Frank and Bean (Hardcover)
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When the introspective Frank meets the gregarious Bean, can they find a way to make beautiful music together? Dry wit and hilarious illustrations introduce a new unlikely pair.
Frank likes peace and quiet. He likes his tent, his pencil, and writing in his secret notebook. Bean likes noise. He likes his bus, his trumpet — toot, toot! — and making music. Loud music. But Bean is missing something: he does not have words. What will happen if Frank shares his words with Bean? With a laugh-out-loud narrative by Jamie Michalak, author of the Joe and Sparky series, and Bob Kolar’s bright, graphic, comical illustrations, this fresh and funny story will go down easy for beginning readers and young listeners alike.
About the Author
Jamie Michalak is the author of Joe and Sparky, Party Animals!; Joe and Sparky Get New Wheels; Joe and Sparky Go to School; and Joe and Sparky, Superstars!, which Kirkus Reviews called a “little treasure” in a starred review. All are illustrated by Frank Remkiewicz. Jamie Michalak lives in Rhode Island.
Bob Kolar is the author-illustrator of Big Kicks and the illustrator of many books for children, among them Slickety Quick: Poems about Sharks by Skila Brown, Nothing Like a Puffin by Sue Soltis, and AlphaOops! The Day Z Went First and AlphaOops! H Is for Halloween, both by Alethea Kontis. Bob Kolar lives in Missouri.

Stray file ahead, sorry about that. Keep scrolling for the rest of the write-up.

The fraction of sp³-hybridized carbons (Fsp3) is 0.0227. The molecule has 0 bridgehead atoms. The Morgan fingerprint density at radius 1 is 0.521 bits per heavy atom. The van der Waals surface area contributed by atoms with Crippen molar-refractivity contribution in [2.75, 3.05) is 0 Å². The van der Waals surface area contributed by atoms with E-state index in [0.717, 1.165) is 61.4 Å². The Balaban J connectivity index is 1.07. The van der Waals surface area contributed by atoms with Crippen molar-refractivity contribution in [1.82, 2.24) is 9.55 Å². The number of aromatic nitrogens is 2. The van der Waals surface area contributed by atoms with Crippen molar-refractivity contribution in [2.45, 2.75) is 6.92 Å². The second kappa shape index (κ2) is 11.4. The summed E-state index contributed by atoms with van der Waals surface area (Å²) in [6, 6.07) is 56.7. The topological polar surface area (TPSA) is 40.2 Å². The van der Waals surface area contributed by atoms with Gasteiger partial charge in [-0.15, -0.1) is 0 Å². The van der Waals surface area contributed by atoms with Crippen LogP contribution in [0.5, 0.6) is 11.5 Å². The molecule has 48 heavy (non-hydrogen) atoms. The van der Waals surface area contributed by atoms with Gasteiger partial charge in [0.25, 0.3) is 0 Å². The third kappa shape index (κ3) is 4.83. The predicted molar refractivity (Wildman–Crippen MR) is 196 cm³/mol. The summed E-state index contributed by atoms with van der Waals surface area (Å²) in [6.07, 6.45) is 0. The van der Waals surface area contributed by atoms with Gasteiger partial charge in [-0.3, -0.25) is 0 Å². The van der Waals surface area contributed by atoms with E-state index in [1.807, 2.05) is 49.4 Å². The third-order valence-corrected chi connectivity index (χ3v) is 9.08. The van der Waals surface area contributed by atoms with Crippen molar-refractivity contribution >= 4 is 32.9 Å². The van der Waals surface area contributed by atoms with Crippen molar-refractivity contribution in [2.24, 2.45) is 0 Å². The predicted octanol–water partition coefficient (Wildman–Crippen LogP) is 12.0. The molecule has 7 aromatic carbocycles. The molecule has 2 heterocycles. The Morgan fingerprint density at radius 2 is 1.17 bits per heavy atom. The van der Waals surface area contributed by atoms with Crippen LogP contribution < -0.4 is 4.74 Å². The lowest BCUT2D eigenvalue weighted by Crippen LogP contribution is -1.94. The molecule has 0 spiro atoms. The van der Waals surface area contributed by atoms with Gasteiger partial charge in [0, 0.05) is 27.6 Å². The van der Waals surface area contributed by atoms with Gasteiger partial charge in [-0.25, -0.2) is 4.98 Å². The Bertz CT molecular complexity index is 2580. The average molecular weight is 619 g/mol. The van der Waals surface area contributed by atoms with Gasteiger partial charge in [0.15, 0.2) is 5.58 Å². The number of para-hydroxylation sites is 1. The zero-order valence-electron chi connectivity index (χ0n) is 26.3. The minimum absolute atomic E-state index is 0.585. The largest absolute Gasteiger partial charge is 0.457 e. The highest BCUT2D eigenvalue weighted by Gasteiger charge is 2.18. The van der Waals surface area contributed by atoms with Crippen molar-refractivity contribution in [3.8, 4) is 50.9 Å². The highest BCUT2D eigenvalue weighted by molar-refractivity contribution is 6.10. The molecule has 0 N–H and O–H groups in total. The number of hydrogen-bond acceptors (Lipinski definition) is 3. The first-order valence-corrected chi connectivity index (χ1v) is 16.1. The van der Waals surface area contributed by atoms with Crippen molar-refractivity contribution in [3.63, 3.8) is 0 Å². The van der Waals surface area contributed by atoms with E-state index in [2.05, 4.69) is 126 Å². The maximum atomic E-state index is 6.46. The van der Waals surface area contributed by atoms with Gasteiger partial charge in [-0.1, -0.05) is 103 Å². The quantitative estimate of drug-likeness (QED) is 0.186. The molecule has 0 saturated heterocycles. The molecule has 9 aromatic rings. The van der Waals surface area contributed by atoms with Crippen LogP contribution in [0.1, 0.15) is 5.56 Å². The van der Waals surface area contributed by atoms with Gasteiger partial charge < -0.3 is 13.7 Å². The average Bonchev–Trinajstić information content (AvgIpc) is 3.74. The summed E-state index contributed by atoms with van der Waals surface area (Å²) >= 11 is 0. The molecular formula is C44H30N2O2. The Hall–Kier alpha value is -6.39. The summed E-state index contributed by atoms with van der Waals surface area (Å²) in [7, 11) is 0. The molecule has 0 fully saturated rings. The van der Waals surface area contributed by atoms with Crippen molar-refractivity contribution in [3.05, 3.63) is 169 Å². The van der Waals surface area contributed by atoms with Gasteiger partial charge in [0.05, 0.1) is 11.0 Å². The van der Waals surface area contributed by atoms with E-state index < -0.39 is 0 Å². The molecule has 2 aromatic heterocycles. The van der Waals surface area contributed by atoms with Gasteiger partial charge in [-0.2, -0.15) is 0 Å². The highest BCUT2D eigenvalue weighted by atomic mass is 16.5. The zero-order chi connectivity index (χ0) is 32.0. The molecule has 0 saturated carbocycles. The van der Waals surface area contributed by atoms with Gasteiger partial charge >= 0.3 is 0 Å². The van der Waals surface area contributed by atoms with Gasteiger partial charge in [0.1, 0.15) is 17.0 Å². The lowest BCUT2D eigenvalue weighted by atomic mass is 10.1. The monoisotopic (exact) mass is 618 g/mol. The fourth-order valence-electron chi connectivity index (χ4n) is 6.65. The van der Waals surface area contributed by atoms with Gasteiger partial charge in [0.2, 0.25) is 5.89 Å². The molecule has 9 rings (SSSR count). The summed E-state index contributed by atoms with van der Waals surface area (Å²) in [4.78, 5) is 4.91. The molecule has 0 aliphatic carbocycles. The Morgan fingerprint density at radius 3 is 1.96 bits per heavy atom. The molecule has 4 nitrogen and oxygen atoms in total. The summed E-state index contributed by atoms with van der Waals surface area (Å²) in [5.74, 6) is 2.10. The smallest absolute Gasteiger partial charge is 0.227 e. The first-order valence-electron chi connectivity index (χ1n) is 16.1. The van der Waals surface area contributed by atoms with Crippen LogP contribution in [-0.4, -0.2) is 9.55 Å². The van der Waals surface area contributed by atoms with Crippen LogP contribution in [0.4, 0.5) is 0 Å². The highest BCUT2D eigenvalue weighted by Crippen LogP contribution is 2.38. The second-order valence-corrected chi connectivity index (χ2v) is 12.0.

Kolar’s (Trucker and Train) sleek, animation-style digital art and Michalak’s (the Joe and Sparky series) highly performative dialogue build to a manic hilarity that makes these pals, as Bean might say, “half cool and half amazing.”
Kolar’s digital art is clean and pleasing, and the book contains four short chapters. An engaging and humorous tale of two friends whose personality differences lead to growth as well as some fun adventures.
—School Library Journal
The humor is absurd, over-the-top, and laugh-out-loud funny. Mismatched friendships are a staple of early readers, but Bean’s boundless cheerful energy, his habit of speaking in all caps, and the concept of anthropomorphic food set this book apart. Hand this to fans of silly, offbeat stories.
The simple yet detailed illustrations create a cute story for young readers.
—School Library Connection